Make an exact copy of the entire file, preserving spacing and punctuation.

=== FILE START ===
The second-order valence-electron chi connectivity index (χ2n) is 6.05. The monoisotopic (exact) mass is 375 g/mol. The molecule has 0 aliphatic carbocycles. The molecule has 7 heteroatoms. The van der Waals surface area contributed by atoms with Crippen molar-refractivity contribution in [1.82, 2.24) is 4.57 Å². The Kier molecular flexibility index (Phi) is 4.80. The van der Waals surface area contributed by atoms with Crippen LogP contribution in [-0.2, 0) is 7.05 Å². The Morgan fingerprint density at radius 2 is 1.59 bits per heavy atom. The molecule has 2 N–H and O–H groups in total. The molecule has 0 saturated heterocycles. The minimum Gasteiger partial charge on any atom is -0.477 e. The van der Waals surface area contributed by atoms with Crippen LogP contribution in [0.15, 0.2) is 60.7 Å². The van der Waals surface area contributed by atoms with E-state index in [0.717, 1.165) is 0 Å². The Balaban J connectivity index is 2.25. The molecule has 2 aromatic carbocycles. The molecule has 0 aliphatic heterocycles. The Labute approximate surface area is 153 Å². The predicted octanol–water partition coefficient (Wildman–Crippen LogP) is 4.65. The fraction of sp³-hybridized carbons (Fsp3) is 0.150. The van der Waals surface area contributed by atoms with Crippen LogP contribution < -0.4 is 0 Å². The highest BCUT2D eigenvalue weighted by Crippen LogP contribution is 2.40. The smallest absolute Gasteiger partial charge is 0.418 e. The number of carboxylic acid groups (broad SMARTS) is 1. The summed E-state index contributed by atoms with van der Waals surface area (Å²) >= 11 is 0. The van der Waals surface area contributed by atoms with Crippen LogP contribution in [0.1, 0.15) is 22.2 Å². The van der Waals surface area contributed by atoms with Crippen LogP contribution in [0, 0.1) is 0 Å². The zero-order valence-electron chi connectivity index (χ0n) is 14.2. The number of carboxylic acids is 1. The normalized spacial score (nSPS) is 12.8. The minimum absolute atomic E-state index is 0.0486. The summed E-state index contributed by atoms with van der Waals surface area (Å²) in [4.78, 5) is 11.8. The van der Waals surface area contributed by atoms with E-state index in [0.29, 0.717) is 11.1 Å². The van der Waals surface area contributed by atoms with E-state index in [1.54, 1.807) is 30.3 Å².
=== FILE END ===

The second-order valence-electron chi connectivity index (χ2n) is 6.05. The monoisotopic (exact) mass is 375 g/mol. The molecule has 0 aliphatic carbocycles. The molecule has 7 heteroatoms. The van der Waals surface area contributed by atoms with Crippen molar-refractivity contribution in [1.82, 2.24) is 4.57 Å². The Kier molecular flexibility index (Phi) is 4.80. The van der Waals surface area contributed by atoms with Crippen LogP contribution in [-0.2, 0) is 7.05 Å². The Morgan fingerprint density at radius 2 is 1.59 bits per heavy atom. The molecule has 2 N–H and O–H groups in total. The molecule has 0 saturated heterocycles. The minimum Gasteiger partial charge on any atom is -0.477 e. The van der Waals surface area contributed by atoms with Crippen LogP contribution in [0.15, 0.2) is 60.7 Å². The van der Waals surface area contributed by atoms with E-state index in [0.717, 1.165) is 0 Å². The Balaban J connectivity index is 2.25. The molecule has 2 aromatic carbocycles. The molecule has 0 aliphatic heterocycles. The Labute approximate surface area is 153 Å². The predicted octanol–water partition coefficient (Wildman–Crippen LogP) is 4.65. The fraction of sp³-hybridized carbons (Fsp3) is 0.150. The van der Waals surface area contributed by atoms with Crippen LogP contribution < -0.4 is 0 Å². The highest BCUT2D eigenvalue weighted by Crippen LogP contribution is 2.40. The smallest absolute Gasteiger partial charge is 0.418 e. The number of carboxylic acid groups (broad SMARTS) is 1. The summed E-state index contributed by atoms with van der Waals surface area (Å²) >= 11 is 0. The van der Waals surface area contributed by atoms with Crippen LogP contribution in [0.1, 0.15) is 22.2 Å². The van der Waals surface area contributed by atoms with Crippen LogP contribution in [0, 0.1) is 0 Å². The zero-order valence-electron chi connectivity index (χ0n) is 14.2. The number of carboxylic acids is 1. The normalized spacial score (nSPS) is 12.8. The minimum absolute atomic E-state index is 0.0486. The summed E-state index contributed by atoms with van der Waals surface area (Å²) in [4.78, 5) is 11.8. The van der Waals surface area contributed by atoms with E-state index in [0.29, 0.717) is 11.1 Å². The van der Waals surface area contributed by atoms with E-state index in [1.54, 1.807) is 30.3 Å².